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Indian Economy

Municipal Bonds

  • 04 Dec 2020
  • 7 min read

Why in News

Recently, Rs. 200-crore worth Lucknow Municipal Corporation (LMC) bonds have been listed on the Bombay Stock Exchange (BSE).

  • Lucknow becomes ninth city to raise municipal bonds, incentivised by the Ministry of Housing and Urban Affairs (Mohua) under Mission Amrut.
  • BSE is the oldest stock exchange in India as well as Asia.

Mission Amrut

  • Atal Mission for Rejuvenation and Urban Transformation (Amrut) was launched in 2015 to:
    • Ensure that every household has access to a tap with the assured supply of water and a sewerage connection.
      • The Priority zone of the Mission is water supply followed by sewerage.
    • Increase the amenity value of cities by developing greenery and well maintained open spaces (e.g. parks).
    • Reduce pollution by switching to public transport or constructing facilities for non-motorized transport (e.g. walking and cycling).
  • It is a centrally sponsored scheme with 80% budgetary support from the Centre.

Key Points

  • Municipal Bonds :
    • A municipal bond (muni) is a debt security issued by a state, municipality or county to finance its capital expenditures, including the construction of highways, bridges or schools.
      • Through muni bonds, a municipal corporation raises money from individuals or institutions and promises to pay a specified amount of interest and returns the principal amount on a specific maturity date.
    • These are mostly exempt from federal taxes and from most state and local taxes, making them especially attractive to people in high income tax brackets.
  • History of Municipal Bonds Issuance in India:
    • Municipal bonds were first issued in India in 1997, five years after the 74th Constitutional Amendment decentralized urban local bodies and gave them autonomy; made them accountable to citizens, and reformed their finances enabling them to access capital markets and financial institutions.
    • Between 1997 and 2010, the city corporations of Bengaluru, Ahmedabad and Nashik experimented with bond issues but barely managed to raise Rs. 1,400 crore.
    • The poor investor response was due to the fact that these bonds were not tradable and lacked regulatory clarity.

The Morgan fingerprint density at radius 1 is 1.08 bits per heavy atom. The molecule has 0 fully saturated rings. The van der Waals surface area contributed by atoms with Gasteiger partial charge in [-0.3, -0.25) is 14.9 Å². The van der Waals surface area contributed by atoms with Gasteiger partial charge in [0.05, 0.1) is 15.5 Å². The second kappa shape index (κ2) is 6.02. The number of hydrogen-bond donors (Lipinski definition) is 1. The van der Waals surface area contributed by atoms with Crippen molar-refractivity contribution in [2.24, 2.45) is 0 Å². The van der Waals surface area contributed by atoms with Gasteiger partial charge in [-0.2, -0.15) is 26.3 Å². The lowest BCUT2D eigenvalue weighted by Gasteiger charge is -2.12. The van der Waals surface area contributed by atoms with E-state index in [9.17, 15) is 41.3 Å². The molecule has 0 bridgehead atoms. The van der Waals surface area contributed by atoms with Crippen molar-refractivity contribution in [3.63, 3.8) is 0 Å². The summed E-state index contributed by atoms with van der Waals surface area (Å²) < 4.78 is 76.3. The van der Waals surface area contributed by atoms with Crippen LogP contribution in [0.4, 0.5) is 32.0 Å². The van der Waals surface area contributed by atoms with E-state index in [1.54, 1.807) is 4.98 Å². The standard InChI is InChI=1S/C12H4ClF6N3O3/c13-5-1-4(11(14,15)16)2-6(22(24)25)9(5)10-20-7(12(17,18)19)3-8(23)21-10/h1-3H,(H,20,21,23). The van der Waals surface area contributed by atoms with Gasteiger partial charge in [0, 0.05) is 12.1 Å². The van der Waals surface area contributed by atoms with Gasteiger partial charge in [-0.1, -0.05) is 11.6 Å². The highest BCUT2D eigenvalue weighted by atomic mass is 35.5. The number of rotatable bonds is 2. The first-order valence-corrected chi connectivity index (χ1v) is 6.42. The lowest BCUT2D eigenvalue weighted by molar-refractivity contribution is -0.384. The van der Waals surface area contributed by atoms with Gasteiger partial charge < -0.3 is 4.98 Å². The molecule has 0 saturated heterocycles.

• Securities and Exchange Board of India (SEBI)’s detailed guidelines for the issue and listing of municipal bonds in March 2015, clarified their regulatory status and rendered them safer for investors.
    • In 2017, Pune Municipal Corporation had raised Rs. 200 crore through muni bonds at an interest of 7.59% to finance its 24x7 water supply project.
      • The plan was to raise Rs. 2,264 crore in five years in what was then the biggest municipal bonds programme in the country.
  • Significance of Municipal Bonds Market:
    • Municipal Bonds can help the Urban Local Bodies (ULBs) to garner revenue to complete budgetary projects as property tax is the only major source of municipal revenue.
    • Growth of the municipal bond market is critical for India’s large cities and towns to upgrade their creaking infrastructure.
    • The ability of municipal bodies to be self-sustaining is also critical to the success of the Centre’s pet projects such as Smart Cities and Amrut.
  • Benefits of Municipal Bonds for Investors:
    • Transparency:
      • Municipal bonds that are issued to the public are rated by renowned agencies such as CRISIL, which allows investors transparency regarding the credibility of the investment option.
    • Tax benefits:
      • In India, municipal bonds are exempted from taxation if the investor conforms to certain stipulated rules. In addition to such conformation, interest rates generated on such investment tools are also exempt from taxation policy.
    • Minimal risk:
      • Municipal bonds are issued by municipal authorities, implying involvement of minimal risk with these securities.
        • Government bonds are usually viewed as low-risk investments, because the likelihood of a government defaulting on its loan payment tends to be low.
  • Challenges:
    • Reduced investor trust and confidence: Weak financial position and poor governance and management of city agencies have limited their ability to issue bonds, and reduced investor trust and confidence.
    • No authentic financial data available: Investors have doubt over local bodies as there is no authentic financial data available.
    • Other Issues: Low accountability and autonomy of city agencies followed by lack of an enabling environment.

Way Forward

  • With the plight of the Covid-19, revenue generation and state finances have come to a virtual standstill, hampering the funding of ULBs. However, under the Atmanirbhar Bharat Abhiyan package, states are offered an increase in borrowing capacity, based on potential reform of the urban property tax regimen.
  • Still, most urban local bodies do not have the institutional agency to raise funds, systemise accounting, and put up bankable projects. In order to address this, the reforms enlisted in the 15th Finance Commission (which makes it mandatory for urban local bodies to submit audited accounts by linking them to grant disbursement) must be implemented.
  • Transparency within ULBs will increase their credit worthiness, thereby improving their prospects of floating Muni bonds, enabling them to contribute towards building resilient infrastructure under the Atmanirbhar Bharat Abhiyan.


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